Caravan Maintenance on the Road

Caravan maintenance and repairs. Even the most expensive caravans will require attention during a trip. Here, the Williams family, who are on the road full-time, share what’s gone wrong with their van, and how they fixed it.


There appears to be an attitude that the more you spend on your setup, the less likely it is that you’ll encounter problems. With an AusRV Byfield XT (offroad) family bunk van that cost us upwards of $100K, we have faced some disbelief and negative comments when things within the van have broken.


To us, that kind of thinking is the same as purchasing a million-dollar house with the expectation that because you’d spent that money, nothing was ever going to break or go wrong.

The Williams family rig.

The reality is that wear and tear will occur in anything that is being used regularly, particularly something that is being put through its paces on varying terrains and used daily exploring this big, beautiful country of ours.

So, what’s it been like for us following eight months of full-time life inside our caravan? Given we have crossed some of the most notoriously corrugated roads in the Australian outback, our caravan sure has had its suspension worked and its insides rattled.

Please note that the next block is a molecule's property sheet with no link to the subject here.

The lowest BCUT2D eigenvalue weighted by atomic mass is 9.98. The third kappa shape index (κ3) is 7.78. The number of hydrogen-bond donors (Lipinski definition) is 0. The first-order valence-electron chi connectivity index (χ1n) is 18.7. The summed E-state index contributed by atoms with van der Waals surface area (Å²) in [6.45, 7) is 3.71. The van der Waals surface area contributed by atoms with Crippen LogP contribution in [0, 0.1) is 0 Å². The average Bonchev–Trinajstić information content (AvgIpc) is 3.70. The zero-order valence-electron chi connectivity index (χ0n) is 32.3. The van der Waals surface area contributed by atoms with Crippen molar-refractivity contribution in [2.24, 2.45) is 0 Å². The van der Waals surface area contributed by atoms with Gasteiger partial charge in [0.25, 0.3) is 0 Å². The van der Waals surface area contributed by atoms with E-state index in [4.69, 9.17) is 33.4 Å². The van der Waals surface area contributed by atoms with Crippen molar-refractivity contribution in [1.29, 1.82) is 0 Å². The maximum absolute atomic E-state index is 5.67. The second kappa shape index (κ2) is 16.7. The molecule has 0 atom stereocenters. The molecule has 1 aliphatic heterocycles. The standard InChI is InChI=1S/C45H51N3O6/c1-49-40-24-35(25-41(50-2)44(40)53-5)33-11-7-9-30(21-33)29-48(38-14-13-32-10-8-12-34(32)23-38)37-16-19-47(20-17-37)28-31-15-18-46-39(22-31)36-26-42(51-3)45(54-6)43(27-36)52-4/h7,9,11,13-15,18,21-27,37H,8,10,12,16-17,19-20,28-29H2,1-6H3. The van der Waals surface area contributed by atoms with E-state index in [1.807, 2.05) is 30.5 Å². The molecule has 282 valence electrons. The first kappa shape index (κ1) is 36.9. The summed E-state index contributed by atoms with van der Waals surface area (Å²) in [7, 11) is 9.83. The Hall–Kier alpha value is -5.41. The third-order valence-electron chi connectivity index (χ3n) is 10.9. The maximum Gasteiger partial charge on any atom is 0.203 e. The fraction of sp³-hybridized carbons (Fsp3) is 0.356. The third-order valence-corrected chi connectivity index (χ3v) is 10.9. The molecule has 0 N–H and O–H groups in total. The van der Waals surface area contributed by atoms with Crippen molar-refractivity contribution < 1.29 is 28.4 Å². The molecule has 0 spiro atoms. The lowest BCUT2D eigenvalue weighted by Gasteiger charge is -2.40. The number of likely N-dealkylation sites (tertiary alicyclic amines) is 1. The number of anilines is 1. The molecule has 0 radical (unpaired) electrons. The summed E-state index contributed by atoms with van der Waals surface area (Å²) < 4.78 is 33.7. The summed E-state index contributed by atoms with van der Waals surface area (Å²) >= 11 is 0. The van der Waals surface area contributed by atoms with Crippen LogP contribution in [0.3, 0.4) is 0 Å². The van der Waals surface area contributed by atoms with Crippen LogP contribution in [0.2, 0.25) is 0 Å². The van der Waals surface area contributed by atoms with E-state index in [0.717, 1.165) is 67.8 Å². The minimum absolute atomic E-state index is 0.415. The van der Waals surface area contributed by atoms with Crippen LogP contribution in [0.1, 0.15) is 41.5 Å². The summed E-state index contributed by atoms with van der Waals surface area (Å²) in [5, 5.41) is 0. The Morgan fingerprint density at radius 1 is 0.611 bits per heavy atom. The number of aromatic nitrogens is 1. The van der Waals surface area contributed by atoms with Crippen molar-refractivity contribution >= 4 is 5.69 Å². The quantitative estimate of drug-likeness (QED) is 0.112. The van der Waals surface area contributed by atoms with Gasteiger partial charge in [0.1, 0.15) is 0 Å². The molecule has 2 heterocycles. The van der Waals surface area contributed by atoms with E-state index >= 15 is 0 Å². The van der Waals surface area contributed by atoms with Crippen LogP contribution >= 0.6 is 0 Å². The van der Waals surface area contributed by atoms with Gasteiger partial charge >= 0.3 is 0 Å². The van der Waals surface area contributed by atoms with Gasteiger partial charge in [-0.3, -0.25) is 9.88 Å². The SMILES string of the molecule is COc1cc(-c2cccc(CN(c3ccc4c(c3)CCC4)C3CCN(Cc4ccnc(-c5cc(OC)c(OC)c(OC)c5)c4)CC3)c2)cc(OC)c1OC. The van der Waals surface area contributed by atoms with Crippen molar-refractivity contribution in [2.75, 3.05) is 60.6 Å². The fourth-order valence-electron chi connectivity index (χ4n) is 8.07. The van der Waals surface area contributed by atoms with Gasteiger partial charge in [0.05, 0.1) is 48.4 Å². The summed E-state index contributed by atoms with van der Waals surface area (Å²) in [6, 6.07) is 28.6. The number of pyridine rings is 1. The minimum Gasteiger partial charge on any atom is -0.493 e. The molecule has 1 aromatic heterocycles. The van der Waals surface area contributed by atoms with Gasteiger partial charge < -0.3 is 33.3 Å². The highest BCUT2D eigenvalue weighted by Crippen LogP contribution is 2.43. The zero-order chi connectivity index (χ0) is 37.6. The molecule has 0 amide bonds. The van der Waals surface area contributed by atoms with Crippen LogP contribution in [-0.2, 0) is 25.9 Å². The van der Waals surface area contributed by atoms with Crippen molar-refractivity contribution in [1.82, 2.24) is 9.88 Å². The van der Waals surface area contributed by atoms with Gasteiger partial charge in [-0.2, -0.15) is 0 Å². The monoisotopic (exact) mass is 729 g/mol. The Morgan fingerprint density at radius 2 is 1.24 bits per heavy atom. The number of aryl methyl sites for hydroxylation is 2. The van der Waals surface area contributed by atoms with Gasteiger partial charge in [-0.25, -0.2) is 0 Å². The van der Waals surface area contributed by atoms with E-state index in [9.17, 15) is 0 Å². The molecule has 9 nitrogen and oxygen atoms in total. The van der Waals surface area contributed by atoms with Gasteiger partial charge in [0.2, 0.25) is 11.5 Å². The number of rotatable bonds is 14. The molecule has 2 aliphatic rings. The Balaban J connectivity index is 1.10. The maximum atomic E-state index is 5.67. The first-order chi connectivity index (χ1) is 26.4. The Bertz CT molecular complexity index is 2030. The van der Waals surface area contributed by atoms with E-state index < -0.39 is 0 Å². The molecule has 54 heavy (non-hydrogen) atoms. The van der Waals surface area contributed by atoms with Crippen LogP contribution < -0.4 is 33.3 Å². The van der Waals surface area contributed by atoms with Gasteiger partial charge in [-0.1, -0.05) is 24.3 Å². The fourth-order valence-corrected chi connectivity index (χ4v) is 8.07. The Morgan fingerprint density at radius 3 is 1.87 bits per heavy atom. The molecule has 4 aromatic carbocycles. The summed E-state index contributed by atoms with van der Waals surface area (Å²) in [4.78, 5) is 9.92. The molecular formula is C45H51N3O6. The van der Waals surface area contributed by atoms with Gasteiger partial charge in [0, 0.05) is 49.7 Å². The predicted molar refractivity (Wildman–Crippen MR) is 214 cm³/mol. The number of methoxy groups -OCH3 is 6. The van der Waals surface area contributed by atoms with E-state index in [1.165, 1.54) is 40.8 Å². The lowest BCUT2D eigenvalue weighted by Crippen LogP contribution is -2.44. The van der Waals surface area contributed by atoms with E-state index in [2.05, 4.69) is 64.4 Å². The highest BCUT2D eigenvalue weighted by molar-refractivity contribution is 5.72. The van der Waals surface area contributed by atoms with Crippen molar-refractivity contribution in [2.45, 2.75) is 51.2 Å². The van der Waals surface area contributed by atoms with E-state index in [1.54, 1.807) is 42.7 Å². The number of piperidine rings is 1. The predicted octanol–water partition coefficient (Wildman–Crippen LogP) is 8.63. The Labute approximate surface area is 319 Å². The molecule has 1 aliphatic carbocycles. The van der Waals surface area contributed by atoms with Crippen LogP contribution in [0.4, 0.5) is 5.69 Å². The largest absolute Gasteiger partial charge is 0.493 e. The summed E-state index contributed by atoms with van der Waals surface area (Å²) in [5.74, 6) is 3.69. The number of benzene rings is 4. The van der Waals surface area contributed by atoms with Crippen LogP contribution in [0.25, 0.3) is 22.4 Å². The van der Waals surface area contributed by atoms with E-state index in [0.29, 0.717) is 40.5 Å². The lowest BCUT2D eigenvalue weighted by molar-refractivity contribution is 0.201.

With over 12,000km travelled and 259 nights in a row spent sleeping, cooking and living in our van as a family of two adults and three boisterous boys, below is the breakdown of what’s broken so far and how we’ve fixed it.

caravan maintenanceStoneguard: The welds had completely snapped in areas due to corrugations and wind pressure.  We fixed it by using a checkerplate aluminium sheet, Sikaflex and pop-rivets to reinforce the broken joins.

Tow hitch bolt: We noticed this bolt had fallen out on the Tanami track, presumably from vibrations. We replaced it with a bolt off the rear wheel holder as we figured that had a lower priority than the tow hitch coming apart! (We bought a new one when we could.)

Broken water fitting: When there was reoccurring water leakage on the floor of the caravan next to the toilet, we wondered if it was a case of the boys not being able to ‘aim’, or something more sinister. We investigated within the toilet cassette hatch and could see the water fitting was dripping, so we replaced it with a spare fitting we had.

Skylight and air-con leak: One morning we woke up to a drip noise from the air-conditioner. We found some droplets of water coming through into the van. On closer inspection, we found the silicone was a little worn from the roof, so we reapplied around the worn areas, which fixed the problem.

caravan maintenance12V exhaust fan: Our shower exhaust fan stopped working because the positive wire had snapped off (again, presumably from corrugations). We re-soldered the positive back to the terminal with the soldering kit we have in our toolbox.

Shower towel rail: The result of three sometimes heavy-handed boys in the van putting their bodyweight on the rail was ruined thread on the screws holding our towel rail in place. We used adhesive glue and thicker screws to re-tighten.